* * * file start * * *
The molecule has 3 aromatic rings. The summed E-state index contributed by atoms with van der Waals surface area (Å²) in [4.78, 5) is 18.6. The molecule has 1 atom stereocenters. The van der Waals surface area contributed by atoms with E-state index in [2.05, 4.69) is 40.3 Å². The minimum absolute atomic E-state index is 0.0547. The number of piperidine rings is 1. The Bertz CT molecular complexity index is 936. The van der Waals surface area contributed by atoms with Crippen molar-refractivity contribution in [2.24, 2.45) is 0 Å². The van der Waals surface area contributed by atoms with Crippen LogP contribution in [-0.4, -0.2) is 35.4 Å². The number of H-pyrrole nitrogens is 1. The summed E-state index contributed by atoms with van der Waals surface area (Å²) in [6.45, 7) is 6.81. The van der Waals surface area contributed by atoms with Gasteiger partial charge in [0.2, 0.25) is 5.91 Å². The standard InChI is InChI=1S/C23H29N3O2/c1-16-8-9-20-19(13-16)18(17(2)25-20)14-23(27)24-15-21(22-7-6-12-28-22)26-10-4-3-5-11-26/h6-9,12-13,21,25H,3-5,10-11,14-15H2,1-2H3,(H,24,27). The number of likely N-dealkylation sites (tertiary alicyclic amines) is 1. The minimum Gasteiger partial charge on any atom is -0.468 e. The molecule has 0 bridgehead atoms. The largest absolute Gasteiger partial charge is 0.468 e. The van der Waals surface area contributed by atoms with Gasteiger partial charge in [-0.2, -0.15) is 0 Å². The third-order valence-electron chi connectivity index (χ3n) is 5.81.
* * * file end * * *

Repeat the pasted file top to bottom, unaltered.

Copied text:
The molecule has 3 aromatic rings. The summed E-state index contributed by atoms with van der Waals surface area (Å²) in [4.78, 5) is 18.6. The molecule has 1 atom stereocenters. The van der Waals surface area contributed by atoms with E-state index in [2.05, 4.69) is 40.3 Å². The minimum absolute atomic E-state index is 0.0547. The number of piperidine rings is 1. The Bertz CT molecular complexity index is 936. The van der Waals surface area contributed by atoms with Crippen molar-refractivity contribution in [2.24, 2.45) is 0 Å². The van der Waals surface area contributed by atoms with Crippen LogP contribution in [-0.4, -0.2) is 35.4 Å². The number of H-pyrrole nitrogens is 1. The summed E-state index contributed by atoms with van der Waals surface area (Å²) in [6.45, 7) is 6.81. The van der Waals surface area contributed by atoms with Gasteiger partial charge in [0.2, 0.25) is 5.91 Å². The standard InChI is InChI=1S/C23H29N3O2/c1-16-8-9-20-19(13-16)18(17(2)25-20)14-23(27)24-15-21(22-7-6-12-28-22)26-10-4-3-5-11-26/h6-9,12-13,21,25H,3-5,10-11,14-15H2,1-2H3,(H,24,27). The number of likely N-dealkylation sites (tertiary alicyclic amines) is 1. The minimum Gasteiger partial charge on any atom is -0.468 e. The molecule has 0 bridgehead atoms. The largest absolute Gasteiger partial charge is 0.468 e. The van der Waals surface area contributed by atoms with Gasteiger partial charge in [-0.2, -0.15) is 0 Å². The third-order valence-electron chi connectivity index (χ3n) is 5.81.